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De Tuinen van West with co-founder Lisan Beijer

Tuinen van West is a combination of old and new landscapes, romance and fringes, art/culture, (urban) agriculture and healthy products, catering, nature, and sports/recreation. A unique area, where visitors can cycle, walk, eat/drink, pick and enjoy, watch and admire. Entrepreneurs' association Tuinen van West regularly organizes activities and events in collaboration with all kinds of organizations inside and outside the area. We talked to co-founder Lisan Beijer about starting the farm and her mindset towards sustainability.




Why did you start your company & what do you want to accomplish?

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First off, we have to go a bit back in history to tell the story of how we founded our company. We owned a company in Dronten, in biodynamic fruits, and we wanted to grow a closer connection to our customers and a company with more diversity. In Dronten, we had a small selection of fruits, like apples and berries, and now we have more than 30 different kinds of fruits, a store, workshops, education classes, and farm animals. Even though we've grown a lot, we are still very close to the consumer, and our customers buy everything we harvest. This construction attracts a diverse set of people of all ages, classes, and cultural backgrounds - it makes you wish that this would be an example for many other places.

Our mission with de Tuinen van West is to close the gap between city life and farming - to make people aware of the beauty of nature and how she takes care of us. We also support other farmers and sell their products to help sell the products that other suppliers might not want to buy because of the shape or size that might be different from the regular ones.

What does sustainability mean to you? → How does it come across in your business?

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I'm not too fond of the word sustainability; nowadays, it means nothing anymore. People use it whenever they want, even if it has nothing to do with sustainability.

We farm biodynamic, which means that we have to abide by more farming rules than regular organic farming. Everything we sell has an organic certificate. Of course, not everyone can eat organic for whatever reason, but I'm not too thrilled when companies pretend they have everything organic when in reality, they don't. There is a responsibility for the consumer to check what kind of products they buy, but it is the same for the retailers to be transparent about the products they sell.

So for us, that is something that we consider sustainable to offer certified organic products and be transparent about all the products we sell.

Our building is made from concrete and next to that we bought everything secondhand. We are still reliant on regular electricity for our energy, but we do have our own water source. Next on our agenda is to add solar panels to our building. We make sure to reuse everything that we can; that is one of the traits of biodynamic farming; to live in (as much as possible) in harmony with nature.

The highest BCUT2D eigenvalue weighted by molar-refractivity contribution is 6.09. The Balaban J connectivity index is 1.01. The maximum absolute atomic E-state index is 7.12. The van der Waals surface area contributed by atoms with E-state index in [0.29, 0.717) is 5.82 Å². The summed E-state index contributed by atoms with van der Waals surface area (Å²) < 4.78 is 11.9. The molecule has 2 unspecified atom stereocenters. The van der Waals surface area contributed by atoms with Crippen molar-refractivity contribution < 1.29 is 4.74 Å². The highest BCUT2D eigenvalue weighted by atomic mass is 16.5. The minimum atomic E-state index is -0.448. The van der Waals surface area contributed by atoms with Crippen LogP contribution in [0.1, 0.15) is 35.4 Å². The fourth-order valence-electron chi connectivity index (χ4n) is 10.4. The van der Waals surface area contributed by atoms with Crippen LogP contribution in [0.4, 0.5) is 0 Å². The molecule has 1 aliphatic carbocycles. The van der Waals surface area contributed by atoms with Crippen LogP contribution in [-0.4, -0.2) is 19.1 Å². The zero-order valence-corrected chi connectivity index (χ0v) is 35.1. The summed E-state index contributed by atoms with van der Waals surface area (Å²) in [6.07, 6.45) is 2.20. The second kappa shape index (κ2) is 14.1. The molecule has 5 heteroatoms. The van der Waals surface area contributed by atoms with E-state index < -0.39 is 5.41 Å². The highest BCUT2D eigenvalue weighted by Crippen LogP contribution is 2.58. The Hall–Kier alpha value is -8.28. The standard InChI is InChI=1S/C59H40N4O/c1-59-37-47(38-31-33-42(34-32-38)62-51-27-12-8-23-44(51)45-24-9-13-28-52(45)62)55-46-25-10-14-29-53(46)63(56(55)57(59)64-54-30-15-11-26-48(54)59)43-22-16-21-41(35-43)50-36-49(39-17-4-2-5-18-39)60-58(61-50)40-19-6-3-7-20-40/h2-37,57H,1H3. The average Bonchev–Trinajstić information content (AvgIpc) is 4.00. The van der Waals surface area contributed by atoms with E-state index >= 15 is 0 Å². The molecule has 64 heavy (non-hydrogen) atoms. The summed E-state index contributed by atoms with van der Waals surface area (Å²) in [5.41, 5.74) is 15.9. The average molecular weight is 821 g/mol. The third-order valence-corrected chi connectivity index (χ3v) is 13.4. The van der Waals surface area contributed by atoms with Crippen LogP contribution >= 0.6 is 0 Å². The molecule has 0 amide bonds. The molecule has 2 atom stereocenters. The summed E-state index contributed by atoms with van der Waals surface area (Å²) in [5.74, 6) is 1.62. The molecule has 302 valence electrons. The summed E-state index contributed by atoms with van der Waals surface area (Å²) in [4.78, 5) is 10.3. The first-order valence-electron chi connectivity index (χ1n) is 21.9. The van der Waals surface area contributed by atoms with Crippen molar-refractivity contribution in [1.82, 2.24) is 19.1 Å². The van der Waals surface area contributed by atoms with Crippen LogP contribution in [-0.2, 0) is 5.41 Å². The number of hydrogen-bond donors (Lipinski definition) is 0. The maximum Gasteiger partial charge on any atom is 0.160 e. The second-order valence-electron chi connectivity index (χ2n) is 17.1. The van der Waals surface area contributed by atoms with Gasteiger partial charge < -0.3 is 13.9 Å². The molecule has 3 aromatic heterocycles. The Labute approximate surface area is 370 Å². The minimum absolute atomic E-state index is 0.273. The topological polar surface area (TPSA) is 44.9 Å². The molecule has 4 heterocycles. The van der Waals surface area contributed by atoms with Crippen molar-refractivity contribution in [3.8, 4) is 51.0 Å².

What is your mindset when it comes to growing your business? What drives you?

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I think you have to become aware of your morals and have a healthy financial plan. Otherwise, it's hard to build your dreams. From my perception, a healthy economic base is not a subsidized one, but rather where you can take care of your company without government support.

This one might sound cheesy but so accurate; stay true to yourself. When we first came here, we said to each other, we are farmers, and we will stay biodynamic farmers. What you see is what you get; we don't want to turn into some fancy city farm. Here children can play in the dirt and experience authentic farm life.

What advice would you give entrepreneurs who want to build a sustainable business?

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Be sure to have knowledge of that what you want to do. I have seen different projects where people were trying to start a farming initiative, but they lacked farming knowledge. First, go work with a farmer for two years and make sure you know what you are doing. On the other hand, we had no experience in retail, and we managed fine. There is a fine line between just doing and having the right amount of knowledge for your area of expertise to make a confident start. And as I said before, make sure you can fund your own company, don't be reliant on subsidies.

Tell us about your green vision for your industry? → What is your green vision for the world (macro-level)?

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My vision would be that other people could build similar companies in the Netherlands because there is an absolute need. We get so many emails from people asking us how we did it and where they should start.

I do see it separately from my company because people should be their unique selves and build their company in their vision.

Secondly, I want to make more improvements in becoming more self-reliant.

I find the problems on a worldly level quite tricky because there is just so much that we need to fix. Even though we might not directly affect world events, it is still essential to do what is in your reach. People should be able to make their own decisions, and we shouldn't be too preachy about improvement because that only creates resistance.


Follow the Tuinen van west on their instagram & check out their website to see when and how to visit this amazing area!

This interview was made in collaboration with Amsterdam Capital House.

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